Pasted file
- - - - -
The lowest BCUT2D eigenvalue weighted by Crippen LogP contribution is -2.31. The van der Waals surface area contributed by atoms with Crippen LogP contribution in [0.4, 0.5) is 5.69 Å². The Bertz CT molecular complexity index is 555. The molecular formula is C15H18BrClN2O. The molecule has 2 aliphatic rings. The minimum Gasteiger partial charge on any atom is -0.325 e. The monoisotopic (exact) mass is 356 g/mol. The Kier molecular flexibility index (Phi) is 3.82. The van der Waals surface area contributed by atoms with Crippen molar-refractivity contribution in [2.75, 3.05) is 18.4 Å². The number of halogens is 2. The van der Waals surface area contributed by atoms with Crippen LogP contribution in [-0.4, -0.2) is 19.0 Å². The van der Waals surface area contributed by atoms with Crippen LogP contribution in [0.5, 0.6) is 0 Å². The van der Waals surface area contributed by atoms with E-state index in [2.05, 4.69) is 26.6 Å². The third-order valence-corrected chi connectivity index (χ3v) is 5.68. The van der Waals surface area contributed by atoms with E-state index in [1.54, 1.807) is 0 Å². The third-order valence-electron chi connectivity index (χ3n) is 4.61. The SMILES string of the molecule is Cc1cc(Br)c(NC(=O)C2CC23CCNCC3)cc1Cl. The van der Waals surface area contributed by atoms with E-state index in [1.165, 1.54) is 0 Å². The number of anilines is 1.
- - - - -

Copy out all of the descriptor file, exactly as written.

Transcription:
The lowest BCUT2D eigenvalue weighted by Crippen LogP contribution is -2.31. The van der Waals surface area contributed by atoms with Crippen LogP contribution in [0.4, 0.5) is 5.69 Å². The Bertz CT molecular complexity index is 555. The molecular formula is C15H18BrClN2O. The molecule has 2 aliphatic rings. The minimum Gasteiger partial charge on any atom is -0.325 e. The monoisotopic (exact) mass is 356 g/mol. The Kier molecular flexibility index (Phi) is 3.82. The van der Waals surface area contributed by atoms with Crippen molar-refractivity contribution in [2.75, 3.05) is 18.4 Å². The number of halogens is 2. The van der Waals surface area contributed by atoms with Crippen LogP contribution in [-0.4, -0.2) is 19.0 Å². The van der Waals surface area contributed by atoms with Crippen LogP contribution in [0.5, 0.6) is 0 Å². The van der Waals surface area contributed by atoms with E-state index in [2.05, 4.69) is 26.6 Å². The third-order valence-corrected chi connectivity index (χ3v) is 5.68. The van der Waals surface area contributed by atoms with E-state index in [1.54, 1.807) is 0 Å². The third-order valence-electron chi connectivity index (χ3n) is 4.61. The SMILES string of the molecule is Cc1cc(Br)c(NC(=O)C2CC23CCNCC3)cc1Cl. The van der Waals surface area contributed by atoms with E-state index in [1.165, 1.54) is 0 Å². The number of anilines is 1.